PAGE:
• 2 2/3 cups (386 g) low FODMAP, gluten-free all-purpose flour, such as Bob's Red Mill 1 to 1 Gluten Free Baking Flour
  • 1 teaspoon baking soda
  • 1 teaspoon salt
  • 1 cup (2 sticks; 226 g) unsalted butter, at room temperature, cut into pieces
  • 1 cup (213 g) firmly packed light brown sugar
  • 1/2 cup (99 g) sugar
  • 1/4 cup (60 ml) unsulphured molasses
  • 1 teaspoon vanilla extract
  • 1 teaspoon ground allspice
  • 1 teaspoon ground ginger
  • 1/2 teaspoon ground cinnamon
  • 1/2 teaspoon ground cloves
  • 2 large eggs, at room temperature
  • 12 ounces (340 g) dark chocolate, cut into approximately ½ inch (12 mm) pieces (about 2 cups); we like 60% to 70% cacao

Preparation:

  1. In a small bowl, whisk together flour, baking soda and salt to aerate and combine; set aside.

  2. Beat butter with electric mixer on medium-high speed in a large bowl until creamy. Add brown sugar and sugar and beat until lightened, about 3 minutes, scraping down bowl as needed. Beat in molasses, then beat in vanilla and spices, and then beat in eggs one at a time allowing each one to be incorporated before adding the next. Beat in the dry mixture until a few streaks of flour remain. Add chocolate and beat just until combined. Cover the bowl and chill for at least 4-hours but preferably overnight.

  3. Position racks in upper and lower thirds of oven. Preheat oven to 375°F (190°C). Line two half sheet pans with parchment paper.

  4. Form golf ball sized balls and place the cookies 8 per pan, spaced evenly apart. No need to press them down.
  5. Bake for about 9 to 12 minutes, rotating pans front to back and from one rack to another, halfway through. Bake until lightly browned with the edges firmer than the centers, which should be soft. The cookies firm up tremendously upon cooling. Cool cookies completely on pans set on racks. (Make subsequent batches with cooled pans). Cookies are best served the same day but may be stored at room temperature in an airtight container for up to 3 days.

Notes:

FODMAP Information

All recipes are based upon Monash University & FODMAP Friendly science at time of initial publication.

  • Brown Sugar: Brown sugar has been lab tested by both Monash University and FODMAP Friendly. There are many kinds of brown sugar, from cane to beet (to blends) to Muscovado and more, which we discuss in our Explore An Ingredient: Sugar. Unfortunately, there is no information about what kind of brown sugars were lab tested. Monash gives us a low FODMAP amount of ¼ cup or 40 g but no further information. In addition, in private correspondence with Monash University we know that there are amounts larger than 40 g that would be considered low FODMAP. FODMAP Friendly gives us a low FODMAP amount of 13 g. Dark brown Muscovado sugar does appear in a product lab tested and certified low FODMAP by FODMAP Friendly, so we do know there is a low FODMAP amount.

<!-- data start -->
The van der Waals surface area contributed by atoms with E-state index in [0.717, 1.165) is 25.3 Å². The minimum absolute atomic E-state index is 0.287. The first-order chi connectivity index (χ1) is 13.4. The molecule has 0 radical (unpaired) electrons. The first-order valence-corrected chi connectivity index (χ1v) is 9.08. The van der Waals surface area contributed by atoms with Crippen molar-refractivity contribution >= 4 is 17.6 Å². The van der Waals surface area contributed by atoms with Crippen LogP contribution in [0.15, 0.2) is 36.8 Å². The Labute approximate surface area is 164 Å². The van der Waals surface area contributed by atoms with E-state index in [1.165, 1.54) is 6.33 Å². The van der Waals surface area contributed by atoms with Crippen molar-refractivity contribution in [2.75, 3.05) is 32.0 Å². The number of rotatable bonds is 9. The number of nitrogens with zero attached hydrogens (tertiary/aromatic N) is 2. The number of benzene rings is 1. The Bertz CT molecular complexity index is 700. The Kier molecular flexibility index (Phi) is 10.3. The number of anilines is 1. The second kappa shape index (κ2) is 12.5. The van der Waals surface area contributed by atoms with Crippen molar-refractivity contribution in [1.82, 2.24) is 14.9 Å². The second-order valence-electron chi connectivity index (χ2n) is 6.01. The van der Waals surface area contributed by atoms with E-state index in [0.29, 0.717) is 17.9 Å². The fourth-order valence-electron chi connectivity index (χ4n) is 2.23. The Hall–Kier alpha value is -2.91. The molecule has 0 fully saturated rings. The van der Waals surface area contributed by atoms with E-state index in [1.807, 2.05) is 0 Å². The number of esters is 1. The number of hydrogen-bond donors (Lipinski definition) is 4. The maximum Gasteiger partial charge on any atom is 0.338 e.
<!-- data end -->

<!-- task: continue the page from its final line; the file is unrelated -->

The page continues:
• Butter: Both Monash University and FODMAP Friendly have lab tested butter. Monash states that a low FODMAP Green Light portion is 1 tablespoon or 19 g and also states that “butter is high in fat and does not contain carbohydrates (FODMAPs)”. FODMAP Friendly gives it a “Pass” at 1 tablespoon or 19 g. Both recommended serving sizes are presented as part of healthy eating guidelines, not as maximum FODMAP serving size. Fat can affect guy motility and trigger IBS symptoms in some people. Eat to your tolerance.
  • Chocolate: Monash University has lab tested dark, milk and white chocolate all have low FODMAP amounts: 85% dark at 20 g; dark at 30 g; milk at 20 g; white at 25 g. FODMAP Friendly has also lab tested dark chocolate, milk and white chocolate. Their lab tests place low FODMAP servings for dark chocolate at 30 g, with a max low FODMAP serving size of 101 g. Milk chocolate is 30 g with a 38 g max serve; white chocolate is also 30 g with a max low FODMAP serve of 38 g.
  • Eggs: Eggs are high in protein and do not contain carbohydrates, according to Monash University.
  • Spices: Many fresh and dried spice have been lab tested by both Monash University and FODMAP Friendly and are easily looked up in the apps, which we strongly suggest that you have. The additional good news is that if you are interested in a spice that has not been lab tested, you can look at the nutritional panel and assess its FODMAP load for yourself. If the “Sugars” and/or “Carbs” are 1 g or less per serving, then the item would be a good bet to try.

 Please always refer to the Monash University & FODMAP Friendly smartphone apps for the most up-to-date lab tested information. Foods will be retested from time to time; in the case of raw ingredients, such as fruits and vegetables, results may vary. All lab tested results are valid and represent a snapshot in time. As always, your tolerance is what counts; please eat accordingly. The ultimate goal of the low FODMAP diet is to eat as broadly as possible, without triggering symptoms, for the healthiest microbiome.

Course: Dessert, Snack
Cuisine: American

Nutrition

Calories: 321kcal | Carbohydrates: 35g | Protein: 5g | Fat: 19g | Saturated Fat: 4g | Cholesterol: 18mg | Sodium: 152mg | Potassium: 108mg | Fiber: 4g | Sugar: 17g | Vitamin A: 30IU | Calcium: 27mg | Iron: 2.5mg

All nutritional information is based on third-party calculations and should be considered estimates. Actual nutritional content will vary with brands used, measuring methods, portion sizes and more. For a more detailed explanation, please read our article Understanding The Nutrition Panel Within Our Recipes.